(Editor’s note: For Rob’s list of 47 things he learned, written in 2011, visit, “Rain Can Fall From a Clear Blue Sky + 46 Other Things I’ve Learned“.)
By Jacqui Barrett-Poindexter
Seventeen years ago this week (Sept. 9, 1996), Louie, a beautiful red miniature pinscher puppy rode home on my lap. He was to become my first pet as an adult. Spirited and ornery, he also was faithful, tender and a loyal companion, through many life events, challenges and changes. Together, we celebrated Christmases, New Years and birthdays, and we also mourned losses such as the death of my grandma and my first marriage.
During the past seven years, he has been an integral part of Rob’s and my life, as we fell in love, learned to sail, married and relocated our lives to North Texas’ Lake Texoma. Throughout all, Louie was adaptable, energizing and a willing participant. Along the way, he got lost a few times-escaping through fences or otherwise wandering off–learned to swim and found solace in the calm of a summer day. Despite his aging body, blindness and partial deafness that had been more visibly evident the past year, Louie always enjoyed his treats, lying in the sun and a warm, soft blanket. Always, for me, he was a source of joy, sweetness, comfort and companionship. He was an enduring friend who never judged and always loved.
Immediately following his death yesterday, I felt a sense of deep loss, affection, sadness and remorse for how I could have comforted him more at the end, love, heartbreak and a deep well of other emotions and memories that I’m still working through. My husband, Rob, has been great – comforting and supportive, talking through feelings, and even brought home a spray of lilies to further celebrate Louie’s life. He also misses the little fellow. We buried Louie properly, and said a few words. I know that Louie is at peace.
Following are a few memories of Louie from his most recent few years, illustrating his robust and wonderful 17-year life here on planet earth:
Adios, my sweet Louie. Thank you for your inextinguishable love, the light in your eyes and the lively spirit that I will never forget. I will miss you forever.
By Jacqui Barrett-Poindexter
With the flip of a calendar page, I sailed into 50 on Sept. 3!
Coffee on the porch with my handsome husband and fur family helped ease into the morning. This was followed by an invigorating call from my sister, Janet, and a power workout setting the day on just the right course.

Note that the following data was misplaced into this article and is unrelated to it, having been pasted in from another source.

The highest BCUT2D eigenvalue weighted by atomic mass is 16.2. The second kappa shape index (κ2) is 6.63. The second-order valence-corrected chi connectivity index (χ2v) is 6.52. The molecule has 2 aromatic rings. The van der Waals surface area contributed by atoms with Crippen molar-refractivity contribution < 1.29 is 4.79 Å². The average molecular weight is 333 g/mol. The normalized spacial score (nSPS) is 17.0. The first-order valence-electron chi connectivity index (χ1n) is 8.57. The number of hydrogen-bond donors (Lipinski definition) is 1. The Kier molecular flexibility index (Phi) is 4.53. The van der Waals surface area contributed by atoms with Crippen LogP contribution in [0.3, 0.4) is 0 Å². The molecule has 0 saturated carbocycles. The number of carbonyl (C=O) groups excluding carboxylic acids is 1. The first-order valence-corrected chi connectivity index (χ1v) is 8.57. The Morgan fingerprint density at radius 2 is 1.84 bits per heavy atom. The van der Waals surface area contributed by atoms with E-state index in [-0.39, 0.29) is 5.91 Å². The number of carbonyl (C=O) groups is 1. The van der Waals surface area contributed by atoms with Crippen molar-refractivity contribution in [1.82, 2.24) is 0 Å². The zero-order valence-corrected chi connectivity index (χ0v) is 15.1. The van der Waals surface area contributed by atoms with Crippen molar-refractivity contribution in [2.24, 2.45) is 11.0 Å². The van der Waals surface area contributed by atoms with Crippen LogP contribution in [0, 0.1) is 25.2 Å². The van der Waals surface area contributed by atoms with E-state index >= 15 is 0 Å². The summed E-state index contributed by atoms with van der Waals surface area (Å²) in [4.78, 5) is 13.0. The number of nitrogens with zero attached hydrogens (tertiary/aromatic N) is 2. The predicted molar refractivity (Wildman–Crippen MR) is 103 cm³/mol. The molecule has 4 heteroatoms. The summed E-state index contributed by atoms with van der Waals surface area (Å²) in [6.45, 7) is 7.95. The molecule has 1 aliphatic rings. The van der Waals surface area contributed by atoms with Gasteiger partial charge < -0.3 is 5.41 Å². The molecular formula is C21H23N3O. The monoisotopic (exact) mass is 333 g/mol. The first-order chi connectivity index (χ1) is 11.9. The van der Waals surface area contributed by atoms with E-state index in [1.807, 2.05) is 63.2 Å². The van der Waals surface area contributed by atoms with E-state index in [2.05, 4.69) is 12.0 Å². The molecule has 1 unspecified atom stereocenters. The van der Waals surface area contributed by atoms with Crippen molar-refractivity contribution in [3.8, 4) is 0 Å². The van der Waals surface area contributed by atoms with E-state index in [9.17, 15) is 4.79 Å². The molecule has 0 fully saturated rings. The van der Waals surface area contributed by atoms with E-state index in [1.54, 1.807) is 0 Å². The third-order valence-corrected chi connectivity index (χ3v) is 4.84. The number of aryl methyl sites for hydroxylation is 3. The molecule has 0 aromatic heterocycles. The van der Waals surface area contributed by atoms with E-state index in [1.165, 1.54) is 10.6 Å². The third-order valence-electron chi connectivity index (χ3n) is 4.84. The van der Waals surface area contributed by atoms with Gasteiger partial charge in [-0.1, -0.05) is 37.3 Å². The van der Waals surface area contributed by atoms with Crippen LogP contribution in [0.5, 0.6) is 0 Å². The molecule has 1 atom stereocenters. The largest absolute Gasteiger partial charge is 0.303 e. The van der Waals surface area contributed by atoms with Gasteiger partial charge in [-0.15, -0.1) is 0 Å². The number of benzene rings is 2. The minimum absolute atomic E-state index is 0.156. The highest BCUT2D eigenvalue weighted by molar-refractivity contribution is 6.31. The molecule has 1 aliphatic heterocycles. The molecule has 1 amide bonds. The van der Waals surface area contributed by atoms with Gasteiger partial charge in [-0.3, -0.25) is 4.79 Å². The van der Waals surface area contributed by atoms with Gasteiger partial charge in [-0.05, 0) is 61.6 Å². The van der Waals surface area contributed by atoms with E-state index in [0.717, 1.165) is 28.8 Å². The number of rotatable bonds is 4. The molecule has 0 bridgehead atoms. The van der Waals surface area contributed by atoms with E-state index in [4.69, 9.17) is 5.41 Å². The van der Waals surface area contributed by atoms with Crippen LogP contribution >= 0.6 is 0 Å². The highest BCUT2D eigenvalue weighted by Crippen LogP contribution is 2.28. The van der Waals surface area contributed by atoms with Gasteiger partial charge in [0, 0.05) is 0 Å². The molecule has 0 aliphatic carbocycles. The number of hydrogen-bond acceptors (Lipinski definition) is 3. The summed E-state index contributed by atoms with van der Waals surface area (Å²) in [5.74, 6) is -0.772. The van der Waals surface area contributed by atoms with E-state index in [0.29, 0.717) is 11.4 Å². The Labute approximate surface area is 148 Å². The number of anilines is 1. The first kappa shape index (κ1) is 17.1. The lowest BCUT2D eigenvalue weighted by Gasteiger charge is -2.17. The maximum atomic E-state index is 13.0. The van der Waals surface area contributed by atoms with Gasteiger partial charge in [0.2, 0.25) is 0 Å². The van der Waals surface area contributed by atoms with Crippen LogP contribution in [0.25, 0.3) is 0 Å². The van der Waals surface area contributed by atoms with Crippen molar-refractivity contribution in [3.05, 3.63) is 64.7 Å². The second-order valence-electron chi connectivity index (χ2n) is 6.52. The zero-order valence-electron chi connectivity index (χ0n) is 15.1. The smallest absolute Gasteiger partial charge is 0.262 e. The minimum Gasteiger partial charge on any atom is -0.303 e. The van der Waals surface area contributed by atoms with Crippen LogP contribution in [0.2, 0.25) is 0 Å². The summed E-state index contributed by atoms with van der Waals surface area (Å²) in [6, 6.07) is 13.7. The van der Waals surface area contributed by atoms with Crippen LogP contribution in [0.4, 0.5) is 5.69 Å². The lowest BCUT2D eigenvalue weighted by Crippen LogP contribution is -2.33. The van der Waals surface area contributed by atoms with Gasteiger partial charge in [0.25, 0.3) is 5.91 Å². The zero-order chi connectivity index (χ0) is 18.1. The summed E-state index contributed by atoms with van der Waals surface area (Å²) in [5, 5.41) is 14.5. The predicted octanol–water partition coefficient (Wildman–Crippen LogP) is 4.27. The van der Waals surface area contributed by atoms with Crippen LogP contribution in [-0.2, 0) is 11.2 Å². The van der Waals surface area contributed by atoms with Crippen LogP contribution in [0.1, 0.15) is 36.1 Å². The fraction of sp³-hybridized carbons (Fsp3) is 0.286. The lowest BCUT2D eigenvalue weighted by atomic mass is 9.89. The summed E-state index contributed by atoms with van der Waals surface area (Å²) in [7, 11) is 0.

Early afternoon, my good friend, Claire, treated me to a spa day at Tanglewood Resorts.
Afterward, we took an elevator ride up to the top of Tanglewood Tower.
Here is the Tanglewood Tower.
And me, on top of the world–or at least, on top of Lake Texoma.
Upon returning home, my husband, Rob, asked me to close my eyes and led me to my office, where he presented:
Brand-new solid oak writing desk! I LOVE it.
The Merlot and fresh flowers as well as the pottery and wicker basket add brilliant value to his thoughtful gift!
Our friends, Kirk and Tara, were kind enough to pay us a visit and hang out on the treetop lounge. Here are Kirk and Tara – picture from a few weeks ago.
We were equally honored they brought along their most valuable pint-sized package,
Ella Mae. This is Rob holding their NEW arrival; she is only 2 weeks old. We feel so blessed that they all 3 came to visit!
In addition to all this, Rob prepared an amazing steak, baked potato and crusty bread dinner, accompanied by delicious beverages and followed by rich chocolate cake!
Bella, our adopted kitty, hung out with us every chance she could get.
Here she is toward the end of the big day, crashed. I felt as relaxed as she looks after such a luxuriously divine day.
Finally, I received many well wishes from my social media friends, many with whom my relationship extends into in-real-life conversations and face-to-face visits. Thank you to everyone who helped me feel special on this once-in-a-lifetime day!